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I came across a weird issue working on some code this weekend. Everything had been moving along fine in my project but then I encountered a problem.

Of course, being a big fan of the debugger, I immediately placed a break point in the suspect line of code, pressed F5 and then… nothing.

No debugger, no breakpoint. Just generated markup rendered onto the the page…

Now this was a head scratcher. Could debug in other applications like Console applications. Even other websites were debugging fine. I dug through the project checking for anything that could be the culprit – but everything was turned on as it should be.

As it turns out, the location tag was the source of my grief.

The location tag is a very interesting element for your web.config files. It allows you to set special configurations for different sections of the same site or even inheriting web applications.

It doesn’t appear to be a tag that you use very often so it is possible that you’ve never seen it before. In my case I was using the inheritInChildApplications option so I could install other web applications into the same directory as the main site.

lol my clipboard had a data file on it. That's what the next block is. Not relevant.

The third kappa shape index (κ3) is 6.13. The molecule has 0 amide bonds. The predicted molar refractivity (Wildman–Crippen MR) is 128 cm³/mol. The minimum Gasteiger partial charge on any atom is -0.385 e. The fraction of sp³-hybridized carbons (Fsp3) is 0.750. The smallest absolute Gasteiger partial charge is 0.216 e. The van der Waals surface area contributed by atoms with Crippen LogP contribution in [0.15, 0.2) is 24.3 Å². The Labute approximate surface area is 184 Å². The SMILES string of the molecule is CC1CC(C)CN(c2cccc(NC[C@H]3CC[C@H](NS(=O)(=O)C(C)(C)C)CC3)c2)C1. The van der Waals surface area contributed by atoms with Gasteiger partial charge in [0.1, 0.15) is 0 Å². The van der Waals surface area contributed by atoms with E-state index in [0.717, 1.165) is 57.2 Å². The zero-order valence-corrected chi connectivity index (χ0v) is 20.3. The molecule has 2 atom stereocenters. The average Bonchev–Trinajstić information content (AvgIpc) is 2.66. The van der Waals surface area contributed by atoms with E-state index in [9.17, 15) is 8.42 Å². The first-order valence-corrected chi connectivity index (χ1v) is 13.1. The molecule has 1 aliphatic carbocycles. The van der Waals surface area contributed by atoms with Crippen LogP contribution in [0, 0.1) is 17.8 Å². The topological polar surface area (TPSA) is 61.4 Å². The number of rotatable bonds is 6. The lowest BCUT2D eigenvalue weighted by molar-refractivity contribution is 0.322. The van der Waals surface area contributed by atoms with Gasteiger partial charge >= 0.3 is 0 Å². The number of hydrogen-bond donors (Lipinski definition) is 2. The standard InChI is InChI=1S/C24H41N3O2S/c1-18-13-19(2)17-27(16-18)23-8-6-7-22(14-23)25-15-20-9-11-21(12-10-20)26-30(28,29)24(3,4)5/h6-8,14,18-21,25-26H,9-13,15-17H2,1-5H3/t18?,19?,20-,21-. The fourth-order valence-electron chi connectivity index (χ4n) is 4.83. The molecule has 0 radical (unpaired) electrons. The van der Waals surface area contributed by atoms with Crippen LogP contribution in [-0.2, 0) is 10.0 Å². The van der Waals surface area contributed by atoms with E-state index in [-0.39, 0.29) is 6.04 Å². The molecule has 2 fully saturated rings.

I’ve tried this in Visual Studio 2008 and 2010 with the same results. So if you happen to run into the problem then you might check that first.

So how do you fix this problem so that you can enable debugging and use the location tag…

… well… How?

Yeah, I haven’t figured out how you can fix this problem. As far as I can tell you can’t do much about it. My web.config was already applying the location to the entire site (like a wild card) so if that didn’t do the trick then I’m not entirely sure what will.

I’ll have to mess around with it might be possible to fix this using web.config transforms when you publish your site… I’ll test it and post if it worked or not later.

Written by hugoware

July 11, 2010 at 2:54 pm